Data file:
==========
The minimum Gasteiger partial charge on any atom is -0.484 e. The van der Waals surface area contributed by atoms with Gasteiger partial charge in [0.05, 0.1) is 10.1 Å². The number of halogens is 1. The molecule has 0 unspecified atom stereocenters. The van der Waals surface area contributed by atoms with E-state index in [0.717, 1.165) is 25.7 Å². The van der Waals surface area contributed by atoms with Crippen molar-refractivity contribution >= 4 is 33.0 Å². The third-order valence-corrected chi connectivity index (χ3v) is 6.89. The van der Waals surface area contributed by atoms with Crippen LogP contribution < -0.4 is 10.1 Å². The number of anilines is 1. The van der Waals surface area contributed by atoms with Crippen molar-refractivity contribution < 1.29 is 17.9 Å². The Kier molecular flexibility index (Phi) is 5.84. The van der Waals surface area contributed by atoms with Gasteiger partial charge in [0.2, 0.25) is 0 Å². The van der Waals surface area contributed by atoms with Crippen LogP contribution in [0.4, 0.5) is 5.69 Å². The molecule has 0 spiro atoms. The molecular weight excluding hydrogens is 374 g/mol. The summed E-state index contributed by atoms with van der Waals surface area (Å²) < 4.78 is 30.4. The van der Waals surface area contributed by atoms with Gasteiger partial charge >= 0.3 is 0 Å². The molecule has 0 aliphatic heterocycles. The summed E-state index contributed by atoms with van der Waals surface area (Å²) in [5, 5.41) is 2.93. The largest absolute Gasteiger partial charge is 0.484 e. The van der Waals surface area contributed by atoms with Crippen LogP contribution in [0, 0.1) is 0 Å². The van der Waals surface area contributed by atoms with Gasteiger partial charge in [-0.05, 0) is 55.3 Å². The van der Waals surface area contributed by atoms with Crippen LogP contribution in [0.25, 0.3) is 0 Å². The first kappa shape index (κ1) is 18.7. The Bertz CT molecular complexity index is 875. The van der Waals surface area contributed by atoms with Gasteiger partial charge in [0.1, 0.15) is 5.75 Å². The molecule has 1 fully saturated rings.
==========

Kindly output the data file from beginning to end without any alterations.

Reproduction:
The minimum Gasteiger partial charge on any atom is -0.484 e. The van der Waals surface area contributed by atoms with Gasteiger partial charge in [0.05, 0.1) is 10.1 Å². The number of halogens is 1. The molecule has 0 unspecified atom stereocenters. The van der Waals surface area contributed by atoms with E-state index in [0.717, 1.165) is 25.7 Å². The van der Waals surface area contributed by atoms with Crippen molar-refractivity contribution >= 4 is 33.0 Å². The third-order valence-corrected chi connectivity index (χ3v) is 6.89. The van der Waals surface area contributed by atoms with Crippen LogP contribution < -0.4 is 10.1 Å². The number of anilines is 1. The van der Waals surface area contributed by atoms with Crippen molar-refractivity contribution < 1.29 is 17.9 Å². The Kier molecular flexibility index (Phi) is 5.84. The van der Waals surface area contributed by atoms with Gasteiger partial charge in [0.2, 0.25) is 0 Å². The van der Waals surface area contributed by atoms with Crippen LogP contribution in [0.4, 0.5) is 5.69 Å². The molecule has 0 spiro atoms. The molecular weight excluding hydrogens is 374 g/mol. The summed E-state index contributed by atoms with van der Waals surface area (Å²) < 4.78 is 30.4. The van der Waals surface area contributed by atoms with Gasteiger partial charge >= 0.3 is 0 Å². The molecule has 0 aliphatic heterocycles. The summed E-state index contributed by atoms with van der Waals surface area (Å²) in [5, 5.41) is 2.93. The largest absolute Gasteiger partial charge is 0.484 e. The van der Waals surface area contributed by atoms with Crippen LogP contribution in [0, 0.1) is 0 Å². The van der Waals surface area contributed by atoms with Gasteiger partial charge in [-0.05, 0) is 55.3 Å². The van der Waals surface area contributed by atoms with Crippen LogP contribution in [0.25, 0.3) is 0 Å². The first kappa shape index (κ1) is 18.7. The Bertz CT molecular complexity index is 875. The van der Waals surface area contributed by atoms with Gasteiger partial charge in [0.1, 0.15) is 5.75 Å². The molecule has 1 fully saturated rings.